“Device registration must include authentication to handle the enterprise attack surface. Without it, the integrity of the messages and the identity of the user cannot be assured,” he stated. Companies will need the commitment of the chief information security officer (CISO) to be effective. “Success requires significant CISO commitment and expertise in cyber risk management from the outset and throughout the day-to-day of innovation, including having the right mindset, behaviors and culture to make it happen.”
Augmented reality also introduces a range of new security risks, with issues of security around location, trust recognition, the content of images and surrounding sound, and “content masking.” In regard to this, “The command “open this valve” can be directed to the wrong object and generate a catastrophic activation,” Ordóñez suggested.
Techniques to Guard Data Privacy in 5G Era
Data privacy is one of the most important issues of the decade, as AI expands and more regulatory frameworks are being put in place at the same time. Several data management techniques can help organizations stay in compliance and be secure, suggested Jiani Zhang, President of the Alliance and Industrial Solution Unit at Persistent Systems, where she works closely with IBM and Red Hat to develop solutions for clients, as reported recently in The Enterprisers Project.
Federated Learning. In a field with sensitive user data such as healthcare, the traditional wisdom of the last decade was to ‘unsilo” data whenever possible. However, the aggregation of data necessary to train and deploy machine learning algorithms has created “serious privacy and security problems,” especially when data is being shared within organizations.
In a federated learning model, data stays secure in its environment. Local ML models are trained on private data sets, and model updates flow between the data sets to be aggregated centrally. “The data never has to leave its local environment,” stated Zhang.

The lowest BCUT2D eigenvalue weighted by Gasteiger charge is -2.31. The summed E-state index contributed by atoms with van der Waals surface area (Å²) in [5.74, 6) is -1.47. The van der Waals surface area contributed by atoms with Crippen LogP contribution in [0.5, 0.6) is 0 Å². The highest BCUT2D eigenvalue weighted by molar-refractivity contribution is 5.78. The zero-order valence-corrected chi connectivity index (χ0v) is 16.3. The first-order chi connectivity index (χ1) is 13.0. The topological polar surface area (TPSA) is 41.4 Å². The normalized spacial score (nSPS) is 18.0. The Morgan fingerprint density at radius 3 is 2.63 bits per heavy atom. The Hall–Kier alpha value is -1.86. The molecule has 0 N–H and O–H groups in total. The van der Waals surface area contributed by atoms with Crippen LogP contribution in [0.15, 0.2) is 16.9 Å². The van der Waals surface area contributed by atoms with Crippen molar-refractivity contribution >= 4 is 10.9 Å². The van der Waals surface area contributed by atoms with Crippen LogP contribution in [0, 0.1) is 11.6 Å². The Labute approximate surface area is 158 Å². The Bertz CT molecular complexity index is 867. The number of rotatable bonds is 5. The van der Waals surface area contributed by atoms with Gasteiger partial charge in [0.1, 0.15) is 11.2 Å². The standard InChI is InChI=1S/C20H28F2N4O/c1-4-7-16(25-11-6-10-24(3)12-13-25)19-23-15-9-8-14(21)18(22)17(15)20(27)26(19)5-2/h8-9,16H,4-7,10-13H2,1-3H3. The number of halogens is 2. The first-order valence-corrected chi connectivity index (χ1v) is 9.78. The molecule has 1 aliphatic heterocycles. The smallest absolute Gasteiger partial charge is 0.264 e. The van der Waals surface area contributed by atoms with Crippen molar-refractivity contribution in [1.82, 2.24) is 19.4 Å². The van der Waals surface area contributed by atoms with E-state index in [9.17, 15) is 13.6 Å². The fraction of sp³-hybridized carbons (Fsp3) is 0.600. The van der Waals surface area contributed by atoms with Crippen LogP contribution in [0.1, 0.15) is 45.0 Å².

“In this way, the data remains secure while still giving organizations the ‘wisdom of the crowd,’” she stated. “Federated learning reduces the risk of a single attack or leak compromising the privacy of all the data because instead of sitting in a single repository, the data is spread out among many.”
Explainable AI (XAI). Many AI/ML models, neural networks in particular, are black boxes whose inputs and operations are not visible to interested parties. A new area of research is explainability, which uses techniques to help bring transparency, such as decision trees representing a complex system, to make it more accountable.
“In sensitive fields such as healthcare, banking, financial services, and insurance, we can’t blindly trust AI decision-making,” Zhang stated. A consumer rejected for a bank loan, for example, has a right to know why. “XAI should be a major area of focus for organizations developing AI systems in the future,” she suggested.
AI Ops/ML Ops. The idea is to accelerate the entire ML model lifecycle by standardizing operations, measuring performance, and automatically remediating issues. AIOps can be applied to the following three layers:
- Infrastructure: Automated tools allow organizations to scale their infrastructure and keep up with capacity demands. Zhang mentioned an emerging subset of DevOps called GitOps, which applies DevOps principles to cloud-based microservices running in containers.
- Application Performance Management (APM): Organizations are applying APM to manage downtime and maximize performance. APM solutions incorporate an AIOps approach, using AI and ML to proactively identify issues rather than take a reactive approach.
- IT service management (ITSM): IT services span hardware, software and computing resources in massive systems. ITSM applies AIOps to automate ticketing workflows, manage and analyze incidents, and authorize and monitor documentation among its responsibilities.
Read the source articles in Market Research Biz, in the related report from Accenture and in The Enterprisers Project.